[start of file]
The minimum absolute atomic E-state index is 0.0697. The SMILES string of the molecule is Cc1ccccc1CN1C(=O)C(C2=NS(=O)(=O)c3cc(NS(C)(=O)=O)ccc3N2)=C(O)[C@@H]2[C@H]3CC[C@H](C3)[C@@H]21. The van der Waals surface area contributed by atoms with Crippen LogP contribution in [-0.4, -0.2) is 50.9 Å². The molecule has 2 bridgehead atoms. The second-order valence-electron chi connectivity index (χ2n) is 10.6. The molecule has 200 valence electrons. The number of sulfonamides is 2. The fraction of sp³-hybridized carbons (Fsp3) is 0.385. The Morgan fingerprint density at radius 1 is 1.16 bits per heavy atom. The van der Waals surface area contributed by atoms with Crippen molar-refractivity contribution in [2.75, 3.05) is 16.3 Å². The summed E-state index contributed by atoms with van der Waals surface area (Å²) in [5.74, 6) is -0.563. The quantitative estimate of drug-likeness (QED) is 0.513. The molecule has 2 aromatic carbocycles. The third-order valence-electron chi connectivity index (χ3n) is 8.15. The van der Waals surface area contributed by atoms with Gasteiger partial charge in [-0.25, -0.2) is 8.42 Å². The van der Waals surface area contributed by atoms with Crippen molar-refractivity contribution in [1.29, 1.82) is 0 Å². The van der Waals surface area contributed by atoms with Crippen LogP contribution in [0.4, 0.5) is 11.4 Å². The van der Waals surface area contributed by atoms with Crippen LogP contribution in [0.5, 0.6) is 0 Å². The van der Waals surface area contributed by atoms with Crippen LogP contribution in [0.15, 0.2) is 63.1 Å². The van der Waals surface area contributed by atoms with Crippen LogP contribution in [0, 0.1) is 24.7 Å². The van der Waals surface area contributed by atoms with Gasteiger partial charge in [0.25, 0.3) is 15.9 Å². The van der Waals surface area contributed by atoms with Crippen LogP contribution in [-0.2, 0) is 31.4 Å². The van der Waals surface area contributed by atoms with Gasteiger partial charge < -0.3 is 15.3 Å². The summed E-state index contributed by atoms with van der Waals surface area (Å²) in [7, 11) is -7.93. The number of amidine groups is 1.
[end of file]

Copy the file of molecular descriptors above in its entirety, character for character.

The minimum absolute atomic E-state index is 0.0697. The SMILES string of the molecule is Cc1ccccc1CN1C(=O)C(C2=NS(=O)(=O)c3cc(NS(C)(=O)=O)ccc3N2)=C(O)[C@@H]2[C@H]3CC[C@H](C3)[C@@H]21. The van der Waals surface area contributed by atoms with Crippen LogP contribution in [-0.4, -0.2) is 50.9 Å². The molecule has 2 bridgehead atoms. The second-order valence-electron chi connectivity index (χ2n) is 10.6. The molecule has 200 valence electrons. The number of sulfonamides is 2. The fraction of sp³-hybridized carbons (Fsp3) is 0.385. The Morgan fingerprint density at radius 1 is 1.16 bits per heavy atom. The van der Waals surface area contributed by atoms with Crippen molar-refractivity contribution in [2.75, 3.05) is 16.3 Å². The summed E-state index contributed by atoms with van der Waals surface area (Å²) in [5.74, 6) is -0.563. The quantitative estimate of drug-likeness (QED) is 0.513. The molecule has 2 aromatic carbocycles. The third-order valence-electron chi connectivity index (χ3n) is 8.15. The van der Waals surface area contributed by atoms with Gasteiger partial charge in [-0.25, -0.2) is 8.42 Å². The van der Waals surface area contributed by atoms with Crippen molar-refractivity contribution in [1.29, 1.82) is 0 Å². The van der Waals surface area contributed by atoms with Crippen LogP contribution in [0.4, 0.5) is 11.4 Å². The van der Waals surface area contributed by atoms with Crippen LogP contribution in [0.5, 0.6) is 0 Å². The van der Waals surface area contributed by atoms with Crippen LogP contribution in [0.15, 0.2) is 63.1 Å². The van der Waals surface area contributed by atoms with Crippen LogP contribution in [0, 0.1) is 24.7 Å². The van der Waals surface area contributed by atoms with Gasteiger partial charge in [0.25, 0.3) is 15.9 Å². The van der Waals surface area contributed by atoms with Crippen LogP contribution in [-0.2, 0) is 31.4 Å². The van der Waals surface area contributed by atoms with Gasteiger partial charge < -0.3 is 15.3 Å². The summed E-state index contributed by atoms with van der Waals surface area (Å²) in [7, 11) is -7.93. The number of amidine groups is 1.